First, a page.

NAS Whidbey Growlers’ noise is sound of freedom and economy

Regarding the “whiners” on Whidbey Island objecting to the noise of NAS Whidbey’s Growlers, Oak Harbor is Whidbey Island’s largest incorporated city. The city’s growth coincided with two major events: the construction of Deception Pass Bridge on July 31, 1935, and the completion of Naval Air Station Whidbey on Sept. 21, 1942, for land-based and sea-based patrols. NAS Whidbey Island became the Navy’s primary air patrol station and home.

NAS Whidbey supports approximately 8,400 military personnel with an additional 18,500 family members, over 10,000 retirees, 500-plus reservists, and 2,100 civilian employees. They also support over 30 Canadian forces and their families.

Since 1942, the many up-to-date technological improvements to the latest aircraft and its components. In January 2009, VAQ-129 accepted its first Boeing EA-18G Growler aircraft. Based on the Boeing F/A-18F Super Hornet, the Growler has replaced the Navy’s EA-6Bs. Let’s face it, they are noisy; but as the sign outside of the base states: It is “the sound of freedom.” The Pacific NW’s military presence is foremost in providing the best of the best. But for those who hate the sound, before you bought or rented on Whidbey Island, you were fully aware of the implications of the military.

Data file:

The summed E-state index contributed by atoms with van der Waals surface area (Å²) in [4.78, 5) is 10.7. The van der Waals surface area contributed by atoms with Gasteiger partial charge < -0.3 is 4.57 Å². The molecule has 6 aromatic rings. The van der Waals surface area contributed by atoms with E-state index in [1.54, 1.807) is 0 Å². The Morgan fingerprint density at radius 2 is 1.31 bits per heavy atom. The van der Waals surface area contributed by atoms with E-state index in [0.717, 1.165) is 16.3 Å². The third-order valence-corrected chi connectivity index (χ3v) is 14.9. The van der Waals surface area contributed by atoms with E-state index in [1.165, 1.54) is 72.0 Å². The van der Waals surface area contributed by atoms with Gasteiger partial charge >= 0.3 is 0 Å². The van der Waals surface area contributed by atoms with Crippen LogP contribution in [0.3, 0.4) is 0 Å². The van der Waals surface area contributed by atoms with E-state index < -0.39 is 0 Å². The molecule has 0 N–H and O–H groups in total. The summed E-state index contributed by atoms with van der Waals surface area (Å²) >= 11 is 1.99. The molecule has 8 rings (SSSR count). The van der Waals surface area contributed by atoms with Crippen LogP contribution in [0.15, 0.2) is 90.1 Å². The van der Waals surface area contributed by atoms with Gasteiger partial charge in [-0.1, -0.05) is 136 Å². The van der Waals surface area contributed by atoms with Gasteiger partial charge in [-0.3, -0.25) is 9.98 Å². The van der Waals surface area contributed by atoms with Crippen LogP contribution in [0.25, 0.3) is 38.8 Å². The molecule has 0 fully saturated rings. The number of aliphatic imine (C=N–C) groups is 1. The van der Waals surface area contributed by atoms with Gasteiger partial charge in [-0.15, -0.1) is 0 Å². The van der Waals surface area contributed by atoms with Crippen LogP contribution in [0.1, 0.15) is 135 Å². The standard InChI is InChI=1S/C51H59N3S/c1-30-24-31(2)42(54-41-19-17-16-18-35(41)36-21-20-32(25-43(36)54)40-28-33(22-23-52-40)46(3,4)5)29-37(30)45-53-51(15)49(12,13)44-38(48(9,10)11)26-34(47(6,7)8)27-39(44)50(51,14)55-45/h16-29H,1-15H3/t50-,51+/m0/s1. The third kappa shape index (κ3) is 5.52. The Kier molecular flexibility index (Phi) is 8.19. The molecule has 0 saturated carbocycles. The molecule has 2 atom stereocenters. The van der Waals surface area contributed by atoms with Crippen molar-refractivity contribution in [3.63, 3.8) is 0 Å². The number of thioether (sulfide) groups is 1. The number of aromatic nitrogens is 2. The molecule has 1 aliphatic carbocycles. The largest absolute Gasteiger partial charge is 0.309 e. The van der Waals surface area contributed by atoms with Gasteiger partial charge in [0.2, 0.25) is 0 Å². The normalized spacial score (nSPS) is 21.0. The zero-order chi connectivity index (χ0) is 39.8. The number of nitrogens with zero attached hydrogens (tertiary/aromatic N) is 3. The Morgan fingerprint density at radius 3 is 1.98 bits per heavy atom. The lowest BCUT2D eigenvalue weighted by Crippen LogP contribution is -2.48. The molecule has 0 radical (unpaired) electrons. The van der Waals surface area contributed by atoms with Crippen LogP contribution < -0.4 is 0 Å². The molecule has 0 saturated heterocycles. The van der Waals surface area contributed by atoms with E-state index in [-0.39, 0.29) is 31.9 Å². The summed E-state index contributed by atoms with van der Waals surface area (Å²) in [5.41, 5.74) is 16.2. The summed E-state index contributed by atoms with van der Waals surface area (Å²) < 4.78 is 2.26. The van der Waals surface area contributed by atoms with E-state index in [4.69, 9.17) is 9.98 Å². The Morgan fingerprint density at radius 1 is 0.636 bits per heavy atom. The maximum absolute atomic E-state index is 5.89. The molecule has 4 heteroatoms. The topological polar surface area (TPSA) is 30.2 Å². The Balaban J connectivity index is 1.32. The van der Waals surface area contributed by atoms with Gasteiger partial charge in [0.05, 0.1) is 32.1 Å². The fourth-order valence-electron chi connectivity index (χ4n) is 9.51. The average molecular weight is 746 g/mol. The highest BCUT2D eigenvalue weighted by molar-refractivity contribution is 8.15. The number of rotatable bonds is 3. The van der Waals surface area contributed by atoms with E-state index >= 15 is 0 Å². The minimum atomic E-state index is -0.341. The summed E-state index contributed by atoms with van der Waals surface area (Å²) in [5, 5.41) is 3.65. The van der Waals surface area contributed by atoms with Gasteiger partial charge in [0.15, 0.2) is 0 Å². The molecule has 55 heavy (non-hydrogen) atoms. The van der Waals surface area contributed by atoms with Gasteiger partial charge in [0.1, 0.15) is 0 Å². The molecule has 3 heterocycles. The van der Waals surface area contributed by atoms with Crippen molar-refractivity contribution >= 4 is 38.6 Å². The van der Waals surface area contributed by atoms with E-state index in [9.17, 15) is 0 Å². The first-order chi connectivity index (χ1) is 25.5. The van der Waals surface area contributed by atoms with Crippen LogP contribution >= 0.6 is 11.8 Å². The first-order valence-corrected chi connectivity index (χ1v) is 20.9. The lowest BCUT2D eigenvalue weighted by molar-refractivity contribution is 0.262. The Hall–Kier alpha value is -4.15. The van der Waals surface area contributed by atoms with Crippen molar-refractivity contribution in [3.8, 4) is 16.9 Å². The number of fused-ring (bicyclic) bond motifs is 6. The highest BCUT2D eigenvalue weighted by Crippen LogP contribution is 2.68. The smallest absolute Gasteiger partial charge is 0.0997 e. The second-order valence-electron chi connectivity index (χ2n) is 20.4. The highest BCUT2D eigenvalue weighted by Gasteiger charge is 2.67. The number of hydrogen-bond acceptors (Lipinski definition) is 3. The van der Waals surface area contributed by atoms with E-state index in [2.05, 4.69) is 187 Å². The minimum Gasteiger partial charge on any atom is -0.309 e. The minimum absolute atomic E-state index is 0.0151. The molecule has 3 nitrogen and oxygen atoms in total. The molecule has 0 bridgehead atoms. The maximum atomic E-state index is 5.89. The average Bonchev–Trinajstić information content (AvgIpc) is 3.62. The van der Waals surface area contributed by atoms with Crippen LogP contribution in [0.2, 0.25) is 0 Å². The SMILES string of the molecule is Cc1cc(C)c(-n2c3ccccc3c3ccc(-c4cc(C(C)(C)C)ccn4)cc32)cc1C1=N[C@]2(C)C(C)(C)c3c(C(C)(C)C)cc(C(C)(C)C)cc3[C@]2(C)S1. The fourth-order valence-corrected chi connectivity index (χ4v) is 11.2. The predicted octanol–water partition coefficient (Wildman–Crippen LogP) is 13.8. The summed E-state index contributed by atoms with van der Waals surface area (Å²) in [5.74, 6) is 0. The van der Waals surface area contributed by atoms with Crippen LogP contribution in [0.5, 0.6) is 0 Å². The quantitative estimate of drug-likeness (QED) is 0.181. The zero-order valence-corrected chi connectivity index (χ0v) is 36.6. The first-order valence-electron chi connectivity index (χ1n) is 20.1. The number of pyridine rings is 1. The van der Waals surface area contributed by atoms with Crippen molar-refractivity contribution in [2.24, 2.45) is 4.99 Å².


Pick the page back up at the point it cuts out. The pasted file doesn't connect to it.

Living in Oak Harbor offers residents a dense suburban feel. In Oak Harbor there are a lot of coffee shops and parks. Many families and young professionals live in Oak Harbor and residents tend to have moderate political views. The public schools in Oak Harbor are above average.

NAS Whidbey is a great economical boost for Whidbey Island.

Sam Cheyne

Marysville

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